THE first-known attempt at a record of the revenue, popula- The
tion, produce, or similar statistics of any considerable portion earliest
of India was made, during the latter half of the sixteenth and maps.
century, by Akbar, and the inquiries he then set on foot may
be said to constitute the earliest step towards the formulation
of geographical knowledge in India. He divided his territories
into twelve sibahs or provinces, which practically included the
whole of India north of a line drawn from Calcutta to Bombay,
with the addition of Kabul, while later conquests added three
more subahs in the Deccan. The boundaries and extent of
these provinces were laid down with as much accuracy as was
consistent with the vague standards of measurement then avail-
able. Akbar, while giving fairly concise descriptions of the
boundaries of his subahs, did not embody them in the form of
a map, but caused them to be recorded in writing, together with
full statistical details of their resources, and these particulars
may be found in the Ain-i-Akbari. To the sea captains of
the East India Company, those 'noted seamen of Wapping,'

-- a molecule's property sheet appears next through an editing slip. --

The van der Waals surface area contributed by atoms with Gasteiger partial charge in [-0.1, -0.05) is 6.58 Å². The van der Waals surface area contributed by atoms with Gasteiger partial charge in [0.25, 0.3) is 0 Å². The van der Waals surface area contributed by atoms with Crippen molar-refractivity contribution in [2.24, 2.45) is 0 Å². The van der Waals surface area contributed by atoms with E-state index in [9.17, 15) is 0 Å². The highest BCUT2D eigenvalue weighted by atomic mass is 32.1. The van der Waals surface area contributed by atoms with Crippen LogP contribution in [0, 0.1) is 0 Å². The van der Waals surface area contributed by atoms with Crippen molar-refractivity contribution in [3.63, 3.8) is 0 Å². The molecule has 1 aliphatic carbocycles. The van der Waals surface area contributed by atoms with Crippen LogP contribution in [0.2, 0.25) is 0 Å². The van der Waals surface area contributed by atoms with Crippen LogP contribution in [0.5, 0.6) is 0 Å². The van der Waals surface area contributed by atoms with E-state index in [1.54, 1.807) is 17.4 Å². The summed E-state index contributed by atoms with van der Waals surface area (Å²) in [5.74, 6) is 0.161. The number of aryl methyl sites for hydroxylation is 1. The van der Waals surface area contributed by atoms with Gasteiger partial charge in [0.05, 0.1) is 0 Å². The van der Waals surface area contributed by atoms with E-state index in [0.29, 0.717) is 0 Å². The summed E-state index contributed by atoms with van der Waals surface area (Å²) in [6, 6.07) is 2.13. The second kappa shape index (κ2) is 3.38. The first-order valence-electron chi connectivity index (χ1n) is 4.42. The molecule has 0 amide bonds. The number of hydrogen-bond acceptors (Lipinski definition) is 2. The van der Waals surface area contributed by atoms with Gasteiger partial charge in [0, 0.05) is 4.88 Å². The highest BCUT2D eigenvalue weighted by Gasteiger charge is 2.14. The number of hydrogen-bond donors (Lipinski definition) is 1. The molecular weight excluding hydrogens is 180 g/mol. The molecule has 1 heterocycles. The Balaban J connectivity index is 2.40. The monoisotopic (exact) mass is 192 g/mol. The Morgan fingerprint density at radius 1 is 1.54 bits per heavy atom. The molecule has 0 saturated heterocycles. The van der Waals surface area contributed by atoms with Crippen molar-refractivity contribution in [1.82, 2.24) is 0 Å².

are due the earliest plotted and recorded surveys of India.
Their work naturally took the form of coastwise charts, or
'plotts,' as they termed them, around their chief ports of
call, such as Surat and others on the Malabar coast, and the
earliest examples thereof date from the first decade of the
seventeenth century. Unfortunately most of the log-books of
voyages prior to I855 were either burnt in Calcutta about that
year, or were similarly destroyed in i860 at the India Office,
so little light can now be thrown on the work of the gallant
seamen of those early days, though the Hakluyt Society has
preserved certain portions from oblivion1.
The earliest attempt at a modern and accurate map of India
was that of the French geographer D'Anville, who, in 175I-2,
compressed into that form all the available knowledge of the
time, whether derived from the routes of travellers or from
' Marine surveys are treated in an Appendix to this chapter.
VOL. IV. I i